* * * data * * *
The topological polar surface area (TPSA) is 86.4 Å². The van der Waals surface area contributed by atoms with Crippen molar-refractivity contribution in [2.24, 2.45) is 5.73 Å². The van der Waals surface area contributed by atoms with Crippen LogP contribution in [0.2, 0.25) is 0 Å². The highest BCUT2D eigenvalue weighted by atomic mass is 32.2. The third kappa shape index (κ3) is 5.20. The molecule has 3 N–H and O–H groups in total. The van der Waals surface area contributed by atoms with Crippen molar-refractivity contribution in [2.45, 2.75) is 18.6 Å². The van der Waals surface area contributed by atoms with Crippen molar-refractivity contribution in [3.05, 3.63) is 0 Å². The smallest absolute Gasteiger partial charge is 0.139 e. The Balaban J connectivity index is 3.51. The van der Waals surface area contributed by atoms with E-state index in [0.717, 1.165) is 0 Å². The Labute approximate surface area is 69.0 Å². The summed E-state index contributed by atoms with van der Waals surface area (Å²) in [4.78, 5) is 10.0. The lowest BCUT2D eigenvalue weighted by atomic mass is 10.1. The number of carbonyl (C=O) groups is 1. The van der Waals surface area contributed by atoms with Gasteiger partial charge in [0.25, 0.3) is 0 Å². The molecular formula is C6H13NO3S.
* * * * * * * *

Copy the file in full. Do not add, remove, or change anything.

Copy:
The topological polar surface area (TPSA) is 86.4 Å². The van der Waals surface area contributed by atoms with Crippen molar-refractivity contribution in [2.24, 2.45) is 5.73 Å². The van der Waals surface area contributed by atoms with Crippen LogP contribution in [0.2, 0.25) is 0 Å². The highest BCUT2D eigenvalue weighted by atomic mass is 32.2. The third kappa shape index (κ3) is 5.20. The molecule has 3 N–H and O–H groups in total. The van der Waals surface area contributed by atoms with Crippen molar-refractivity contribution in [2.45, 2.75) is 18.6 Å². The van der Waals surface area contributed by atoms with Crippen molar-refractivity contribution in [3.05, 3.63) is 0 Å². The smallest absolute Gasteiger partial charge is 0.139 e. The Balaban J connectivity index is 3.51. The van der Waals surface area contributed by atoms with E-state index in [0.717, 1.165) is 0 Å². The Labute approximate surface area is 69.0 Å². The summed E-state index contributed by atoms with van der Waals surface area (Å²) in [4.78, 5) is 10.0. The lowest BCUT2D eigenvalue weighted by atomic mass is 10.1. The number of carbonyl (C=O) groups is 1. The van der Waals surface area contributed by atoms with Gasteiger partial charge in [0.25, 0.3) is 0 Å². The molecular formula is C6H13NO3S.